Thank you Joni Mitchell! I’ll wager that more than a few of you are already tapping your toes, lip syncing the lyrics, and thinking about where you were when “Big Yellow Taxi” made the scene, right?
What a sneaky way to lead you into my subject which is — parking lots.
Most driver training takes place in the classroom and on streets, highways and freeways. No big revelation there. But there’s a part of my course that happens in places where we all invest a lot of time, but not a lot of attention. Places we don’t think about very much. Parking lots!
I like to call this session my “parking lot pandemonium” lesson. I pick a wild and crazy parking lot and head for front and center where we can watch the action. I rate parking lots on a scale of one to 10. A “one” means not much action, like say Kmart at 7 AM. A “10” means like Walmart in overdrive!
It was a hot summer afternoon about a year ago. The four of us, my three students and me, were headed into one of the busier parking lots in town.
In the backseat were two lads, one named Roy and a kid whose friends call him “Short Stuff,” who had spent most of the last hour poking one another and giggling about who knows what, instead of paying attention. Up front and doing the driving was a young lady of 16 named Becky who had been in my class for about two weeks.
Ever since I asked her to drive, Becky had a white-knuckles grip on the steering wheel and was so focused on the driving task that I’m not sure she knew the rest of us were there. Shortly I was to find out why. Me? I’m comfortably seated in the right front seat where I have easy access to the in-car tools of my trade. My right foot is hovering above my trusty instructor brake and my left hand is poised to grab the wheel when necessary.
Pointing to a nearby open parking space I said, “Becky, please park in that space right there.” She began to maneuver into the spot as I continued my instructions, “Imagine that’s a Lamborghini Veneno there on the left and on the right is a Bugatti Chiron – total value: around $7 million.”
I like to help the kids relax with a little comic relief, but her sharp intake of breath told me she wasn’t amused so I quickly added, “just kidding!”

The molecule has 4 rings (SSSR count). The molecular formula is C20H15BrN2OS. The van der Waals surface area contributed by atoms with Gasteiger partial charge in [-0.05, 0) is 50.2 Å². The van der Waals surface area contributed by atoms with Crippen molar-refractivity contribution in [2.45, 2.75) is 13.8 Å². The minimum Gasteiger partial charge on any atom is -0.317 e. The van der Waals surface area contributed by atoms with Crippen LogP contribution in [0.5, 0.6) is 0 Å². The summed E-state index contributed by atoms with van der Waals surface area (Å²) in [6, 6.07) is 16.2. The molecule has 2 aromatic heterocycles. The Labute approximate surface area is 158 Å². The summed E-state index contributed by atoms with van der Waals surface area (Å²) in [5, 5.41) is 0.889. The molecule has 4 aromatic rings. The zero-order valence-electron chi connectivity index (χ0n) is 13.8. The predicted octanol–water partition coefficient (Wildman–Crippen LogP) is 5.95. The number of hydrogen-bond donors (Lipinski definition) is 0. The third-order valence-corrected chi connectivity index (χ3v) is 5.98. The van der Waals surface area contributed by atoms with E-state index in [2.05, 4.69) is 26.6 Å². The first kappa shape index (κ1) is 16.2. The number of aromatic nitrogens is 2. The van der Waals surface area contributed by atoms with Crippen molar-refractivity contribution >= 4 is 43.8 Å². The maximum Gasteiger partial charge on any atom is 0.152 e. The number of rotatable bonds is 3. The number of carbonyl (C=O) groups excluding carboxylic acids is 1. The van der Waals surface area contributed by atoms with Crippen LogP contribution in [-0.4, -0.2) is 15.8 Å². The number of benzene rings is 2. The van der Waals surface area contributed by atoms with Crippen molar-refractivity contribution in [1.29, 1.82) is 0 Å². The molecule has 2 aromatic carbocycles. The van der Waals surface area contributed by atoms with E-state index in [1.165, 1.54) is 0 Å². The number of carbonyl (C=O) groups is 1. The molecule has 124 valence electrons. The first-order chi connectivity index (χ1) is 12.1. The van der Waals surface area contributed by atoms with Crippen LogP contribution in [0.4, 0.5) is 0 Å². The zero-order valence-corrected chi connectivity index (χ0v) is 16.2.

Once safely parked we shut down the engine, I loosened my seatbelt and turned so I could talk to the kids in back. I was about to speak when Becky, whose gaze was glued to a spot about 30 feet to our right, began to speak.
“You know Mr. Sears,” she said very softly, “when I was 9 years old I was run over and almost killed in this parking lot.”
Her chin trembled as she spoke and her eyes misted. I told her she didn’t need to talk about this if she didn’t want to and suggested we drive back to the office. She shook her head no and continued.
“It was Mom, my baby brother and me,” she went on. “Jimmy was in the cart and my Mom had hold of my hand.”
She paused for a moment, looked at her hands on her lap and a tear spilled down her cheek. Her jaw was set and it was as if she was determined to tell us her story. It hurt to see her pain, but I let her go on. I glanced at the boys in back. They were now wide eyed and motionless.
“Our car was right over there,” she said, indicating a space now occupied by a white pickup. “Mom was just opening the door when the lady hit us!”
Her voice broke. Becky was near losing it but held on. She closed her eyes and said nothing for a full minute. Then, she said, “We were all hurt pretty bad, but Jimmy the worst. He can’t walk anymore.”
We don’t think about it much but parking lots are dangerous places. There are all kinds of ways to injure and even kill people in a place where moving vehicles and preoccupied people on foot are closely interacting. It’s mainly because drivers don’t recognize the dangers and ignore the rules.
Most parking lots have painted lines. Those lines are there to give us a safe path of travel and show us the proper direction for travel. Too many ignore the lines, drive in the wrong direction and sometimes even cross the lines, as was the case with Becky’s story.
When we combine these careless behaviors with too much speed we are a nasty situation looking for a place to happen. A safe and prudent speed in a busy parking lot is five to 10miles per hour. Anything more is reckless.
While we talked it out and gave Becky time to pull herself together, I was as usual keeping my eyes peeled for what I call the PLF’s – “Parking Lot Featherbrains.” Sure enough, here comes a car driving the wrong way . . . wait a minute, that car looks familiar . . . oh no, could that be my wife?